Over time, the red or black raspberries underwent genetic mutations and yellow raspberries came into existence. Even though these raspberries are naturally yellow or golden in color, they are special forms of the red or black raspberries.

Raspberries are scientifically referred to as “Aggregate fruits” and they constitute many small individual fruits from multiple ovaries in a single flower. In the case of raspberries, the little juicy spheres are the small individual fruits that make up the entire raspberry structure.

Often, you may come about raspberry growers referring to raspberries as “brambles”, derived from the word bramble; refers to the thorny, or prickly, nature of a plant. Some species of raspberries are not prickly in nature. Typically, the root systems of raspberries can last for many years but the canes have to be pruned twice a year to pave way for fruiting over the spring and fall seasons.

raspberries calorie

New and Beneficial Raspberry Aspects

  • Potential of raspberries to boost obesity management

As one of the most fascinating sections of raspberry research, scientists point out that metabolism in our fat cells can be boosted by phytonutrients in raspberries such as raspberry ketone, rheosmin.

    Research shows that increasing one’s oxygen consumption, enzyme activity, and heat production has positive implications such as decreasing the risk of obesity, as well as that of a fatty liver. In addition, rheosmin can reduce the pancreatic lipase (a fat-digesting enzyme released by the pancreas) activity which may result in less digestion and absorption of fat.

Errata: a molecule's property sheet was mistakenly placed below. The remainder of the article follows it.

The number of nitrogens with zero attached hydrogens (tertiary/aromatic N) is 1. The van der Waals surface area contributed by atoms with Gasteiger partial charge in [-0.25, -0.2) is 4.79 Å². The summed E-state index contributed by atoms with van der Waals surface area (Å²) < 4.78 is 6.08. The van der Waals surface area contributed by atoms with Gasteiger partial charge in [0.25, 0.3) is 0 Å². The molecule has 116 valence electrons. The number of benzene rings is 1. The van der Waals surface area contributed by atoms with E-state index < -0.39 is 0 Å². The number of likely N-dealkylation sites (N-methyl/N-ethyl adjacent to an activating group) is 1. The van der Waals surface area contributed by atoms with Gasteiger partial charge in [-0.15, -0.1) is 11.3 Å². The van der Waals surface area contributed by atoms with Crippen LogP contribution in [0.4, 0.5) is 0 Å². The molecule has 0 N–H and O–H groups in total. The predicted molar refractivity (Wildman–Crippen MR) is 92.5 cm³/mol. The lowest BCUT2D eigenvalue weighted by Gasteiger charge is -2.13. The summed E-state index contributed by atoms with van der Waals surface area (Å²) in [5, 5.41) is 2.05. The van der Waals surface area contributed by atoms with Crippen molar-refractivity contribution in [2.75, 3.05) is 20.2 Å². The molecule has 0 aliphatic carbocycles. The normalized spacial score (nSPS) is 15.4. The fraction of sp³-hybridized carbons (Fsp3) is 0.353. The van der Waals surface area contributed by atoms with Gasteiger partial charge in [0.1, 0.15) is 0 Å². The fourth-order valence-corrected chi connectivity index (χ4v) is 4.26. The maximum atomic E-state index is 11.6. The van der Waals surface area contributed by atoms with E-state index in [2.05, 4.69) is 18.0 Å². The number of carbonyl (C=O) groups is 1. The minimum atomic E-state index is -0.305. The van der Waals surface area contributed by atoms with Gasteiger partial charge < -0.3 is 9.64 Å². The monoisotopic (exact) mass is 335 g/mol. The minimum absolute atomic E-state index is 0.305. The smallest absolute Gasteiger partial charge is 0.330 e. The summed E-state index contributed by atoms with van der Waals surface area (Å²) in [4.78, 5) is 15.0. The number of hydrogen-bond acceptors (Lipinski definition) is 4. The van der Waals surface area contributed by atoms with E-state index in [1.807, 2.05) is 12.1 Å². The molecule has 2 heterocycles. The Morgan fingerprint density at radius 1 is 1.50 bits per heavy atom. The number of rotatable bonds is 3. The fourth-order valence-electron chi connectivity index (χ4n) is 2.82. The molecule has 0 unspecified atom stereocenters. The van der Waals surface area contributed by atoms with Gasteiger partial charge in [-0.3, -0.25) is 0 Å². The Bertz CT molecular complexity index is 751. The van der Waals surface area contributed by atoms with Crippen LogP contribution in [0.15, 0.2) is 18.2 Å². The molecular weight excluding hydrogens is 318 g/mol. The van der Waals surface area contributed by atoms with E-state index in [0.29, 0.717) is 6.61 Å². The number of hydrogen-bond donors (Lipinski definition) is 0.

• Organic raspberries have a higher total antioxidant capacity in comparison to non-organic raspberries

Recently, the U.S. Department of Agriculture certified raspberries grown in Maryland, for study purposes, as organic.  A series of tests that involved free radical scavenging all had the same results; organic raspberries outperformed their counterparts (non-organic raspberries) in terms of the antioxidant operations. As a result, the organic raspberries have greater levels of total anthocyanins and total phenols as compared to the non-organic raspberries.

  • Anti-Cancer Aspects

Given that raspberries are rich in anti-inflammatory and antioxidant phytonutrients, it’s not surprising that studies reflect their attempt in curbing cancer in the reports. When chronic-excessive inflammation and chronic-excessive oxidative stress combine, they trigger the development of cancerous cells in some human tissues. Raspberries supply antioxidants, in an attempt to lower one’s risk of oxidative stress, as well as anti-inflammatory nutrients, to help reduce the exposure to excessive inflammation. Therefore, raspberries help reduce cancer formation in the long run.

Recent studies suggest that the raspberries phytonutrients are in a position to alter the signals sent to pre-existing, or potential, cancer cells. In the case of the pre-existent cancer cells, raspberries have phytonutrients such as ellagitannins that help reduce the number of cancer cells through sending signals that prompt the cancer cells to be a cycle of programmed cell death. For the potentially cancerous cells, raspberries’ phytonutrients trigger signals that prompt the non-cancerous cells to uphold their composition.

  • Strengthens our immune systems

Raspberries are a rich source of phytonutrients and effective antioxidants that proficiently reinforce your body system’s ability to fight of infections and diseases.

  • Promotes Optimal Health

Just like muscadine grapes and blackberries, raspberries have metalloproteinase enzymes that are vital for tissue development and renovation. However, they may act as catalysts for cancer development in the case that they are produced in excessive amounts.